With these challenges in mind, the Libra consortium – Petrobras (40% interest, operator), Shell (20%), Total (20%), CNPC (10%) and CNOOC (10%) – offered drillship tenders in 2014 and awarded two, two-year contracts, with the option for two-year extensions, to Seadrill’s West Tellus and West Carina ultra-deepwater drillships.
The West Tellus and West Carina are sixth generation DP3 drillships built by Samsung Heavy Industries in 2013 and 2014, respectively. Both are capable of operating in 12,000ft water depth. But, what sets these vessels apart are that the MPD systems are fully integrated as part of the vessels’ drilling systems. The equipment offers greater efficiencies, technically and financially, than temporary MPD kits, and was the main driver behind Petrobras awarding the contracts, says David Gouldin, drilling and well control manager, Seadrill. With their integrated MPD systems, the West Tellus and West Carina, will be able to convert between the two MPD variations essential to drilling the field: constant bottomhole pressure (CBHP) and pressurized mudcap drilling (PMCD).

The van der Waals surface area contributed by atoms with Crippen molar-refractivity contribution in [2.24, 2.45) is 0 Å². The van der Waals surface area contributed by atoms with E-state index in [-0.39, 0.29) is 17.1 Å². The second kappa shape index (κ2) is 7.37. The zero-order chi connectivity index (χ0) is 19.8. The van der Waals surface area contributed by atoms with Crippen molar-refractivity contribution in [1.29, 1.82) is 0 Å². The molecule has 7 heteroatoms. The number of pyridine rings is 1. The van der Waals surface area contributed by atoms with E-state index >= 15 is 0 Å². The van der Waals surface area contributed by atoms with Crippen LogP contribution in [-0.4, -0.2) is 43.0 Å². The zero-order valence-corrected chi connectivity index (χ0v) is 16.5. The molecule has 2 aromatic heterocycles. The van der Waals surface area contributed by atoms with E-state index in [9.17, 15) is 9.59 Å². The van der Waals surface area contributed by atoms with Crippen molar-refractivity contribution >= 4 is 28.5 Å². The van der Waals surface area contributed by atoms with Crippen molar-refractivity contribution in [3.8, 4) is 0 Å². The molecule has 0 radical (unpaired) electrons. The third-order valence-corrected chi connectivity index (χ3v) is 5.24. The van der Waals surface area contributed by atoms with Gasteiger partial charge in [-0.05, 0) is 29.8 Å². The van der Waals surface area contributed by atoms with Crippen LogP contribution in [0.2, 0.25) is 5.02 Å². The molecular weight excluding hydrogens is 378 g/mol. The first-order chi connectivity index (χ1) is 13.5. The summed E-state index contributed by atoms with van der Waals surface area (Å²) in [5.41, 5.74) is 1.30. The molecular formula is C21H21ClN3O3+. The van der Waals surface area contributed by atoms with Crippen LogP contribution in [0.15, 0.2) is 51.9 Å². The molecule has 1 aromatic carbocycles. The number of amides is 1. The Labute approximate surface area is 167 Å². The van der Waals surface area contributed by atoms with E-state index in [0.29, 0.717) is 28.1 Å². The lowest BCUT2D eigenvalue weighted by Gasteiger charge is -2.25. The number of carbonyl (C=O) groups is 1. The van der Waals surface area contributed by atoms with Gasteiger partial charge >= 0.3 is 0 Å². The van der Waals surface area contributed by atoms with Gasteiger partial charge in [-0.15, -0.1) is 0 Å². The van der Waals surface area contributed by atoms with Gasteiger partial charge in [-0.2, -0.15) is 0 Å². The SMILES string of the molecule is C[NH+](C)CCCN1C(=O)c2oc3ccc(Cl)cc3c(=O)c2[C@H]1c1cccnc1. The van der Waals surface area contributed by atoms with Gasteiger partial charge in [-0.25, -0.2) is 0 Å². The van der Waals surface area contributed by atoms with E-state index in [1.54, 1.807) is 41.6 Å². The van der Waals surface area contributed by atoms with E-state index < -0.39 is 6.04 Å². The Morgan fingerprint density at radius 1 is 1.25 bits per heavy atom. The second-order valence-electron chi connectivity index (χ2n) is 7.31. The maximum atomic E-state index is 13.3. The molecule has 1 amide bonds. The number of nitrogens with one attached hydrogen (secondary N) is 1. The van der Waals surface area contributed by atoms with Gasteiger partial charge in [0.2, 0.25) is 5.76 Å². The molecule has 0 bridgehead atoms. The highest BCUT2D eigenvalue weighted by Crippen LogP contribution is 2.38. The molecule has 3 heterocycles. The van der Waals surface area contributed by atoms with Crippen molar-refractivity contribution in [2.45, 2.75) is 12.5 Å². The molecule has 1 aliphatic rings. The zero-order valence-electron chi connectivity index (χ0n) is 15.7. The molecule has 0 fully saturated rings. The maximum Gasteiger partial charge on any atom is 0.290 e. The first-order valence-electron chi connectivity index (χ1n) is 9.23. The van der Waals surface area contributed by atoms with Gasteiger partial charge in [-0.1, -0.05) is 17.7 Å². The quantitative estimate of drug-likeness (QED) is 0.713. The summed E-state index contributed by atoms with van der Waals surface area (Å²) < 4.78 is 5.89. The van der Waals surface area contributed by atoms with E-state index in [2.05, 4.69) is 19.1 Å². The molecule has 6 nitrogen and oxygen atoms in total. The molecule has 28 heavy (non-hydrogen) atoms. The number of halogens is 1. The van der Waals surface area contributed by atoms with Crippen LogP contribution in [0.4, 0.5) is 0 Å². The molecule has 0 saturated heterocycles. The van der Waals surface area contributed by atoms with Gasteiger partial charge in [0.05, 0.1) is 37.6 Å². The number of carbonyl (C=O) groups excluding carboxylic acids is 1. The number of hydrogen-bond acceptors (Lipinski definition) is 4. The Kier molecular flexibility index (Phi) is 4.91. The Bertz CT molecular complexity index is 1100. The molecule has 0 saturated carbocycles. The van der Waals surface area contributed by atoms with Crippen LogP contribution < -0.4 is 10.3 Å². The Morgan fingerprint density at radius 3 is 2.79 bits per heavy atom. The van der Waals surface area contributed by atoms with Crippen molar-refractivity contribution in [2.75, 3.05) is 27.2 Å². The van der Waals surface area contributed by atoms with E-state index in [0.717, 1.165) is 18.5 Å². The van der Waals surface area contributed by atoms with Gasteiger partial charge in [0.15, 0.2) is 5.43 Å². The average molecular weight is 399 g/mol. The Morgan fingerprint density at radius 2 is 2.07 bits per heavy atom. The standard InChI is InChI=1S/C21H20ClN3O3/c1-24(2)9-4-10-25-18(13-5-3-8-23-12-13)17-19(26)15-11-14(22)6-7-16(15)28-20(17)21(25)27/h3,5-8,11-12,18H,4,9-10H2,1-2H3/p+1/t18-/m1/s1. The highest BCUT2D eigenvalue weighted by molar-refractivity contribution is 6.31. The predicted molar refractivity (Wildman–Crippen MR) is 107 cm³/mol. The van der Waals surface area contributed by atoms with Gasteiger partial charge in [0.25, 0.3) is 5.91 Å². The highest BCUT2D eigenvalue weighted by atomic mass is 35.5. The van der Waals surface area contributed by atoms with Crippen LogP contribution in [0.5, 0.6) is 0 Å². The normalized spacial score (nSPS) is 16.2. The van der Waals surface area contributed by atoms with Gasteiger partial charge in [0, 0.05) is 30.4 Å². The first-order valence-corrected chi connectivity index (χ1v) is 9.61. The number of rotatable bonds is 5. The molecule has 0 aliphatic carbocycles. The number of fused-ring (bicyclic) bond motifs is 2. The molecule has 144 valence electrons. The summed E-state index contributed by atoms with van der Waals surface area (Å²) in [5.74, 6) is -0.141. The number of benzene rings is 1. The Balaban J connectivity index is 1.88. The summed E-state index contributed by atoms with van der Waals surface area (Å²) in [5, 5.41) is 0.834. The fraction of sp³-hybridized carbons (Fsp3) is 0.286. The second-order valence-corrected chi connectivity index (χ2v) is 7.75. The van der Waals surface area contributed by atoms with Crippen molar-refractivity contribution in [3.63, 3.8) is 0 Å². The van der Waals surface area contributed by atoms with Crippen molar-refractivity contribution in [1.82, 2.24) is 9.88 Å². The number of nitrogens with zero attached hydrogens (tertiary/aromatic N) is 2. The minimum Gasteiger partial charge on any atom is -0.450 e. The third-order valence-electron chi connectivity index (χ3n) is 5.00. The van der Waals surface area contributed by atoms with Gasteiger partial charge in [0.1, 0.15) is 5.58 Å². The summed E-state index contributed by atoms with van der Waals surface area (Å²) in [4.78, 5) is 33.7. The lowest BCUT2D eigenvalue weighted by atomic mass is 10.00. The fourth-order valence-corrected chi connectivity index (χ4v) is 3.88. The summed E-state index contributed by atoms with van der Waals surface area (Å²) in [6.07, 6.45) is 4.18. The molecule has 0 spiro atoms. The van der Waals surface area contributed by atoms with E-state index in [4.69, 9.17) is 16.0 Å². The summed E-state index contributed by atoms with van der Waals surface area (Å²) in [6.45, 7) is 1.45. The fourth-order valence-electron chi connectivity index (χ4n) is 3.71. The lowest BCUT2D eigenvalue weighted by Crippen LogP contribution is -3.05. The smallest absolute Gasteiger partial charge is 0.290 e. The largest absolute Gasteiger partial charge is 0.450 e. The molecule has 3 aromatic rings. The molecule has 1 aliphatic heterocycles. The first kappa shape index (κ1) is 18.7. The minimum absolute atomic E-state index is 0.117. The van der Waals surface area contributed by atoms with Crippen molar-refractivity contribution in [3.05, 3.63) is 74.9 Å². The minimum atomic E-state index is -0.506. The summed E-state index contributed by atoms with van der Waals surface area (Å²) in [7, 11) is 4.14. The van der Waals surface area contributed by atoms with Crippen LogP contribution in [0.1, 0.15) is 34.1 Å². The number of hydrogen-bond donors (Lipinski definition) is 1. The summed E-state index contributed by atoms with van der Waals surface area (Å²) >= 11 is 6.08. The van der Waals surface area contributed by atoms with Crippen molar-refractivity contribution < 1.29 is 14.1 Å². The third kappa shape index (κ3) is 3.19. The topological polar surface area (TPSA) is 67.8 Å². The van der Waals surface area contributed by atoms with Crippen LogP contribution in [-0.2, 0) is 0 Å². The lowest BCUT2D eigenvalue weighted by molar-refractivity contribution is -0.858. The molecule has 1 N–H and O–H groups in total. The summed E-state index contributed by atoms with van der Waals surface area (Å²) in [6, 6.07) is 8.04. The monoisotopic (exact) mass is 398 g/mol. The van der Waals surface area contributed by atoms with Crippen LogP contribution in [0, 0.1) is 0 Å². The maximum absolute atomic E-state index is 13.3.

MPD can help address both the post-salt and pre-salt challenges that Libra faces. In the post-salt section, CBHP can prevent influxes and losses while navigating through the narrow drilling windows. The MPD system compensates for the loss of frictional pressure when pumps are turned off while drillpipe connections are being made. The MPD choke can be adjusted to decrease or increase BHP, to stay within the drilling window. In the pre-salt section, the vessels can switch to PMCD to address loss zones. With PMCD, sacrificial fluid (e.g. sea water) is pumped down the drillpipe to fill the pores of the loss zone, while mud is simultaneously pumped into the annulus to keep it full – to maintain communication with the bottom of the well and the necessary hydrostatic pressure – allowing drilling operations to continue.